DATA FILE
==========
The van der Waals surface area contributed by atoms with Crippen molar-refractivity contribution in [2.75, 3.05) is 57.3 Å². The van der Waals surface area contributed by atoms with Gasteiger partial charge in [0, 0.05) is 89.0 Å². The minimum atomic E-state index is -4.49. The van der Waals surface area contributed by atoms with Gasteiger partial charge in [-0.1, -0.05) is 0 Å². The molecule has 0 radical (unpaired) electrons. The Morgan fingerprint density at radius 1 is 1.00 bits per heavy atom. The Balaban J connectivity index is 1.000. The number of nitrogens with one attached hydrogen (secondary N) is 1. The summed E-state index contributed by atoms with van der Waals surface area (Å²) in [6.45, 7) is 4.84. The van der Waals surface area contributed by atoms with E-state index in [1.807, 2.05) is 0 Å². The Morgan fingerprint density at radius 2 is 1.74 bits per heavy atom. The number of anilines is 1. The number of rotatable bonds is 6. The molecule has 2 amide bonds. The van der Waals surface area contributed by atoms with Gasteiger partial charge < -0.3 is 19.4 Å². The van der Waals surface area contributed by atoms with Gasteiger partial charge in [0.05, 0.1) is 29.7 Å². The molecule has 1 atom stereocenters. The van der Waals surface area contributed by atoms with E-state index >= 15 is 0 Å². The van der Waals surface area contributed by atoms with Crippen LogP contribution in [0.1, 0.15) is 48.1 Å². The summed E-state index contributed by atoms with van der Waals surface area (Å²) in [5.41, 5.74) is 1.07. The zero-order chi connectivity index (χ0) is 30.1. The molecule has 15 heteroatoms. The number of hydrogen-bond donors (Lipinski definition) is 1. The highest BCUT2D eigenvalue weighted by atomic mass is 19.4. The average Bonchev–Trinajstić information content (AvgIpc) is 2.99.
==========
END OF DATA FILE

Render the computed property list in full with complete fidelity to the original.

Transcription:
The van der Waals surface area contributed by atoms with Crippen molar-refractivity contribution in [2.75, 3.05) is 57.3 Å². The van der Waals surface area contributed by atoms with Gasteiger partial charge in [0, 0.05) is 89.0 Å². The minimum atomic E-state index is -4.49. The van der Waals surface area contributed by atoms with Gasteiger partial charge in [-0.1, -0.05) is 0 Å². The molecule has 0 radical (unpaired) electrons. The Morgan fingerprint density at radius 1 is 1.00 bits per heavy atom. The Balaban J connectivity index is 1.000. The number of nitrogens with one attached hydrogen (secondary N) is 1. The summed E-state index contributed by atoms with van der Waals surface area (Å²) in [6.45, 7) is 4.84. The van der Waals surface area contributed by atoms with E-state index in [1.807, 2.05) is 0 Å². The Morgan fingerprint density at radius 2 is 1.74 bits per heavy atom. The number of anilines is 1. The number of rotatable bonds is 6. The molecule has 2 amide bonds. The van der Waals surface area contributed by atoms with Gasteiger partial charge < -0.3 is 19.4 Å². The van der Waals surface area contributed by atoms with Gasteiger partial charge in [0.05, 0.1) is 29.7 Å². The molecule has 1 atom stereocenters. The van der Waals surface area contributed by atoms with E-state index >= 15 is 0 Å². The van der Waals surface area contributed by atoms with Crippen LogP contribution in [0.1, 0.15) is 48.1 Å². The summed E-state index contributed by atoms with van der Waals surface area (Å²) in [5.41, 5.74) is 1.07. The zero-order chi connectivity index (χ0) is 30.1. The molecule has 15 heteroatoms. The number of hydrogen-bond donors (Lipinski definition) is 1. The highest BCUT2D eigenvalue weighted by atomic mass is 19.4. The average Bonchev–Trinajstić information content (AvgIpc) is 2.99.